Perpetual bliss - Form, symbol and material in contemporary sculpture

Donald Baechler, Stephan Balkenhol, Sylvie Fleury, Antony Gormley, Jack Pierson, Gerwald Rockenschaub, Not Vital

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Donald Baechler, Stephan Balkenhol, Sylvie Fleury, Antony Gormley, Jack Pierson, Gerwald Rockenschaub, Not Vital

Perpetual bliss - Form, symbol and material in contemporary sculpture

Press release

Is it truly possible to define sculpture today? Throughout the XXth century sculpture has never ceased to call its own foundations into question; in this respect it is symptomatic of artistic revolutions and their renewal.

From the questioning of its own basis – see, for example, Rodin's "The Burghers of Calais" – that, from this period, was to accompany the abandon of allegory and realism as far as the rejection of noble materials, sculpture has undergone such transformation that any attempt to define its contours is a challenge.

Barnett Newmann stated that "sculpture is what you bump into when you back up to see a painting". Beyond this provocative statement – sculpture as something that is not – it is necessary to understand the difficulty of getting to grips with an art form that following a series of surrenders – of subject, of narration, of its own durability through the use of organic and unstable materials – is seeking its destiny.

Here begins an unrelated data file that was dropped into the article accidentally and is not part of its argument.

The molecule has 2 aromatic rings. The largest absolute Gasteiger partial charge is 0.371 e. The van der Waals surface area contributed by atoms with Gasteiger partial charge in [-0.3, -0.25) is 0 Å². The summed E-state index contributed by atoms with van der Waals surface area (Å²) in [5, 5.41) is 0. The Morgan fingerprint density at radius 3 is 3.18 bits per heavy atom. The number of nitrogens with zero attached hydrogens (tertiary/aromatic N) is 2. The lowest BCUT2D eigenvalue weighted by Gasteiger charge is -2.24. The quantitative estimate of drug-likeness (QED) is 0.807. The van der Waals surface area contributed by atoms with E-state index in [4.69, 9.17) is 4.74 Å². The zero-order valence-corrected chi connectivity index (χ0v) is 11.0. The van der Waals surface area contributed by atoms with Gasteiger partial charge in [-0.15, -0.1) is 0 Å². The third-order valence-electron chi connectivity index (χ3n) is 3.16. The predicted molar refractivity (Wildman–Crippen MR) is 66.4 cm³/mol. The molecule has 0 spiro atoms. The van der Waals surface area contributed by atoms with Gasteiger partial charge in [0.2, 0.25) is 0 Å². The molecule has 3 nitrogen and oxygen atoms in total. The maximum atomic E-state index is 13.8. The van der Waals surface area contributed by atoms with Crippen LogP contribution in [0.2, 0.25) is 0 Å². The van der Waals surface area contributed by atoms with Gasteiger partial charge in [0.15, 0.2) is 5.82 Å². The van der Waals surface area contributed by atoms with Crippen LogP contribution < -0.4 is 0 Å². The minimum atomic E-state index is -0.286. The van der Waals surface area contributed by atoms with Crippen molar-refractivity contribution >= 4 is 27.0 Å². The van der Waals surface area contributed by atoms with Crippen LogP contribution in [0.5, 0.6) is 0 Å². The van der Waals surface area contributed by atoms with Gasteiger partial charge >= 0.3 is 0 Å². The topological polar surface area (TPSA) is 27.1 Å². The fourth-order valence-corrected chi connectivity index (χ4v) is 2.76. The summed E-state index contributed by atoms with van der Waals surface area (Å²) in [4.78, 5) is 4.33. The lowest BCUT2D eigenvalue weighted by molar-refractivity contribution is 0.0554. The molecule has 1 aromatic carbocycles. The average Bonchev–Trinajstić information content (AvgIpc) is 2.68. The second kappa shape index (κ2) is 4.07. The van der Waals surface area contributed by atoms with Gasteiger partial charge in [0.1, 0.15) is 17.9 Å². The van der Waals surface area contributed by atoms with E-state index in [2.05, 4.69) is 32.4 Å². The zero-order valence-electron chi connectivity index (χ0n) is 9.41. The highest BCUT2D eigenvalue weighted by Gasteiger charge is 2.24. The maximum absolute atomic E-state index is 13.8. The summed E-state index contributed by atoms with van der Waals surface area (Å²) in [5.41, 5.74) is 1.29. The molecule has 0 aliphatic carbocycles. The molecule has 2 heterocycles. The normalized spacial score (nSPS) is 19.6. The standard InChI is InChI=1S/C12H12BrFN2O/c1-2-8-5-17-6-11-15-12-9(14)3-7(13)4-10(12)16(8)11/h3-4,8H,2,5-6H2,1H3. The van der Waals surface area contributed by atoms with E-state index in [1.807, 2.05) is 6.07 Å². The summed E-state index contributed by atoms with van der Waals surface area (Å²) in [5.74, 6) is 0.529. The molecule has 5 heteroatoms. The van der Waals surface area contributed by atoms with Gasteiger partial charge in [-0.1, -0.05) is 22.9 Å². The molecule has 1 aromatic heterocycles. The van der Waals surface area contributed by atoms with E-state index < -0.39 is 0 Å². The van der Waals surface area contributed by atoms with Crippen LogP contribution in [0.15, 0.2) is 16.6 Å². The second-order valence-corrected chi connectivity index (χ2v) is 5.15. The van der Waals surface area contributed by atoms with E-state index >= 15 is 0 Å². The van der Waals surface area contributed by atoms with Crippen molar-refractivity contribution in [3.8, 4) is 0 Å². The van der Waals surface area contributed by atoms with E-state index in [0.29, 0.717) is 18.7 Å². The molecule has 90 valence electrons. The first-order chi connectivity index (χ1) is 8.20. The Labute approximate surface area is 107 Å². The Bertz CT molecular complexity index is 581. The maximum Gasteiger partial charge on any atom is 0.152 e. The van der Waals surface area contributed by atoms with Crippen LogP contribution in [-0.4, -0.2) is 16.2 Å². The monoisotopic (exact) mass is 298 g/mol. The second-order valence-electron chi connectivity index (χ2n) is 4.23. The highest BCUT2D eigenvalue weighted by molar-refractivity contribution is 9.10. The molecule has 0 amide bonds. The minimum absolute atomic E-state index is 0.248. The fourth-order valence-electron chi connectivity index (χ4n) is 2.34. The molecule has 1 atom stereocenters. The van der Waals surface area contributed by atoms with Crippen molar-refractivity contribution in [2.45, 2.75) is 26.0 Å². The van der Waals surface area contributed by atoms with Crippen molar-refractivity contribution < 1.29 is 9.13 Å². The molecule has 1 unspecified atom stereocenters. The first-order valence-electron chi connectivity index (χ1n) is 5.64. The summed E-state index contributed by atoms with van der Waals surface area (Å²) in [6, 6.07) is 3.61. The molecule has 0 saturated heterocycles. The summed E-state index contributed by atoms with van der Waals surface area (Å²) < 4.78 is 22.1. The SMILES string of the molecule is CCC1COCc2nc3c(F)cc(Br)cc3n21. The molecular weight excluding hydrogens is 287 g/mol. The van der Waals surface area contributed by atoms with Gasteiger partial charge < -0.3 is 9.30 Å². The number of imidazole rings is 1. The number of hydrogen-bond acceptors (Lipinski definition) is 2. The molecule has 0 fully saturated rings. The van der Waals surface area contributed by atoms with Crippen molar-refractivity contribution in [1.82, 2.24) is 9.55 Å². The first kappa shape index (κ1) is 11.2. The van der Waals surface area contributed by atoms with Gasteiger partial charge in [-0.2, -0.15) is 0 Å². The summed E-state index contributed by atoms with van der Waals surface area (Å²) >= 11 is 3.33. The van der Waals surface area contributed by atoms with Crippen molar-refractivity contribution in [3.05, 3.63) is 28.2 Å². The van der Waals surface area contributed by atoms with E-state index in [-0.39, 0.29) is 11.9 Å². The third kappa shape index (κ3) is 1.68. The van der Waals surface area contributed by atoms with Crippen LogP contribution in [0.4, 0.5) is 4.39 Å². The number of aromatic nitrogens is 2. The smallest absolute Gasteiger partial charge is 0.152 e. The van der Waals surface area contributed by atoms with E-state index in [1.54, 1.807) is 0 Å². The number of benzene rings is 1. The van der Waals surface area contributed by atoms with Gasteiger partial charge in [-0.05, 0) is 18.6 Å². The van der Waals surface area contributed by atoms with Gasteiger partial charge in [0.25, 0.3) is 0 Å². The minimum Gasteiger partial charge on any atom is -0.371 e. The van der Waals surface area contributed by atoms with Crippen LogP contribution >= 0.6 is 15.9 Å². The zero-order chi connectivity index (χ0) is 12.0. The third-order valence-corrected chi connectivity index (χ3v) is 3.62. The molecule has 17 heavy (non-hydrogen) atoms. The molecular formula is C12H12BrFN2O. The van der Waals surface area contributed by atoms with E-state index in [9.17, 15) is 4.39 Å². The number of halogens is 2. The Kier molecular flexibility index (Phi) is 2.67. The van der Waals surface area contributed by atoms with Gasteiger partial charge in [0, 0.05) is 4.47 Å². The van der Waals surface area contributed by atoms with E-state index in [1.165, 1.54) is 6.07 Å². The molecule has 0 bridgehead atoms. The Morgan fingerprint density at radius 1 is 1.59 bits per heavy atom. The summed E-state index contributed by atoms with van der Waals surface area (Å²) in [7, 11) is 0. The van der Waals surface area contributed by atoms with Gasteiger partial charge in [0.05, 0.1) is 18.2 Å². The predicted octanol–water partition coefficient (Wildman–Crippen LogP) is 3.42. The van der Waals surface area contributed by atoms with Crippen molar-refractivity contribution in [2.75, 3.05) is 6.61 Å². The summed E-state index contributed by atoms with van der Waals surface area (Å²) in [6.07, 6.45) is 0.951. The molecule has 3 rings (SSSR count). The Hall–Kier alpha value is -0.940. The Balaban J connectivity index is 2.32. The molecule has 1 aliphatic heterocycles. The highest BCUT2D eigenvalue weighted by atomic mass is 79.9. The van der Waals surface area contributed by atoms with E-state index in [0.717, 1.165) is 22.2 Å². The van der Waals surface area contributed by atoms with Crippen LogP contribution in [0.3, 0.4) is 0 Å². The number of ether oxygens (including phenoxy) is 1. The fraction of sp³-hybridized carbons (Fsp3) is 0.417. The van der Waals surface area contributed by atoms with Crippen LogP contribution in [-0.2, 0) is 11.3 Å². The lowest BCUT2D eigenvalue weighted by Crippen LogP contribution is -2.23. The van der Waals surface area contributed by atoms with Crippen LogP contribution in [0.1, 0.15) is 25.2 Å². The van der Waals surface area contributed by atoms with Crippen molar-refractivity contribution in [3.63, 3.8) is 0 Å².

The major figures in contemporary art are represented here: from Balkenhol to Tony Cragg, from Not Vital to Sylvie Fleury. This exhibition does not aim to be exhaustive, but rather to be a panorama of contemporary sculpture, this language within space.

That the sculptures of Balkenhol – figurative subjects shaped directly from wood – and those of Tom Sachs – reproduction of a space shuttle on a diverse scale using foam – have little in common is an understatement. Nevertheless, their destiny does: it is truly in this confrontation, in this "body to body" of a 3 dimensional object and of ourselves that this object exists as a sculpture.

It is certainly possible to connect certain sculptures to, shall we say, a more figurative tradition: from Gormley who uses his own body as a model for his metallic sculptures to Donald Baechler with his bouquet of flowers in bronze or Liza Lou with her sculptures covered in pearls. Whereas Rockenschaub with his inflatable sculptures interrogates the very matter of a work of art. The "Word Pieces" of Jack Pierson are made up of an assembly of sign lettering: is this really sculpture or, rather, painting? These sculptures are related to signs as may be seen in the neon work by Sylvie Fleury, "Perpetual Bliss". You could call it a language. They make up nothing less than that which we may still call Sculpture.

It can be seen: the vast panorama that this exceptional exhibition offers us is in the image of the adventure that sculpture is still undertaking: a definition to come, in the making.